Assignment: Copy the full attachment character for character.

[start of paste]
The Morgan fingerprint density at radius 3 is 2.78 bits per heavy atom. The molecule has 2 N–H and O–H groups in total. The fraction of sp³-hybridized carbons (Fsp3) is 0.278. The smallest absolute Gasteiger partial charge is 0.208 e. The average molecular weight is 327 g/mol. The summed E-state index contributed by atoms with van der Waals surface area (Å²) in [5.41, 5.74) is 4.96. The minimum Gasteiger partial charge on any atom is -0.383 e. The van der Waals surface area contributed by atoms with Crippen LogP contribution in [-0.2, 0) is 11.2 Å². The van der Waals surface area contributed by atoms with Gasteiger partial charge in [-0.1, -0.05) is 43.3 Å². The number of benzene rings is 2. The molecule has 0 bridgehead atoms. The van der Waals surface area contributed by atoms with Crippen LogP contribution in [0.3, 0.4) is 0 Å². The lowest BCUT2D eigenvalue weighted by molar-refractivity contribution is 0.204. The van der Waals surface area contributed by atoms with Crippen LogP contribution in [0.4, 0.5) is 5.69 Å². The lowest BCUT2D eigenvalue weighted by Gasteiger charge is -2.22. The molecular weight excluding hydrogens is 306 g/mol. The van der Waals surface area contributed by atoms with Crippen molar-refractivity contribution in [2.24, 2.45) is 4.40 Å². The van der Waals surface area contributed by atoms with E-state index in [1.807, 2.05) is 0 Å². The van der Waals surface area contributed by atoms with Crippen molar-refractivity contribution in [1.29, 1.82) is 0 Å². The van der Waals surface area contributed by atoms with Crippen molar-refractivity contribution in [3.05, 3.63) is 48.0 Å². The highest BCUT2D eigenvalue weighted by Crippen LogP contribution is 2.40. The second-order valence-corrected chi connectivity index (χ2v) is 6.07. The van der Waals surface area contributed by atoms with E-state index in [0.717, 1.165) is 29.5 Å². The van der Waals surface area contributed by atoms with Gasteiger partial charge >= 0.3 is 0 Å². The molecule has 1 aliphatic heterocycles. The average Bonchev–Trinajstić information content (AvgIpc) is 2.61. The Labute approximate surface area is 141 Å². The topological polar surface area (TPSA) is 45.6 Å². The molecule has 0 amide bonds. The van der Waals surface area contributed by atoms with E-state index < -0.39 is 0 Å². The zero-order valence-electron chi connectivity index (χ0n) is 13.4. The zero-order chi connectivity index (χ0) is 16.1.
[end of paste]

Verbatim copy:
The Morgan fingerprint density at radius 3 is 2.78 bits per heavy atom. The molecule has 2 N–H and O–H groups in total. The fraction of sp³-hybridized carbons (Fsp3) is 0.278. The smallest absolute Gasteiger partial charge is 0.208 e. The average molecular weight is 327 g/mol. The summed E-state index contributed by atoms with van der Waals surface area (Å²) in [5.41, 5.74) is 4.96. The minimum Gasteiger partial charge on any atom is -0.383 e. The van der Waals surface area contributed by atoms with Crippen LogP contribution in [-0.2, 0) is 11.2 Å². The van der Waals surface area contributed by atoms with Gasteiger partial charge in [-0.1, -0.05) is 43.3 Å². The number of benzene rings is 2. The molecule has 0 bridgehead atoms. The van der Waals surface area contributed by atoms with Crippen LogP contribution in [0.3, 0.4) is 0 Å². The lowest BCUT2D eigenvalue weighted by molar-refractivity contribution is 0.204. The van der Waals surface area contributed by atoms with Crippen LogP contribution in [0.4, 0.5) is 5.69 Å². The lowest BCUT2D eigenvalue weighted by Gasteiger charge is -2.22. The molecular weight excluding hydrogens is 306 g/mol. The van der Waals surface area contributed by atoms with Crippen molar-refractivity contribution in [2.24, 2.45) is 4.40 Å². The van der Waals surface area contributed by atoms with E-state index in [1.807, 2.05) is 0 Å². The van der Waals surface area contributed by atoms with Crippen molar-refractivity contribution in [1.29, 1.82) is 0 Å². The van der Waals surface area contributed by atoms with Crippen molar-refractivity contribution in [3.05, 3.63) is 48.0 Å². The highest BCUT2D eigenvalue weighted by Crippen LogP contribution is 2.40. The second-order valence-corrected chi connectivity index (χ2v) is 6.07. The van der Waals surface area contributed by atoms with E-state index in [0.717, 1.165) is 29.5 Å². The van der Waals surface area contributed by atoms with Gasteiger partial charge >= 0.3 is 0 Å². The molecule has 1 aliphatic heterocycles. The average Bonchev–Trinajstić information content (AvgIpc) is 2.61. The Labute approximate surface area is 141 Å². The topological polar surface area (TPSA) is 45.6 Å². The molecule has 0 amide bonds. The van der Waals surface area contributed by atoms with E-state index < -0.39 is 0 Å². The zero-order valence-electron chi connectivity index (χ0n) is 13.4. The zero-order chi connectivity index (χ0) is 16.1.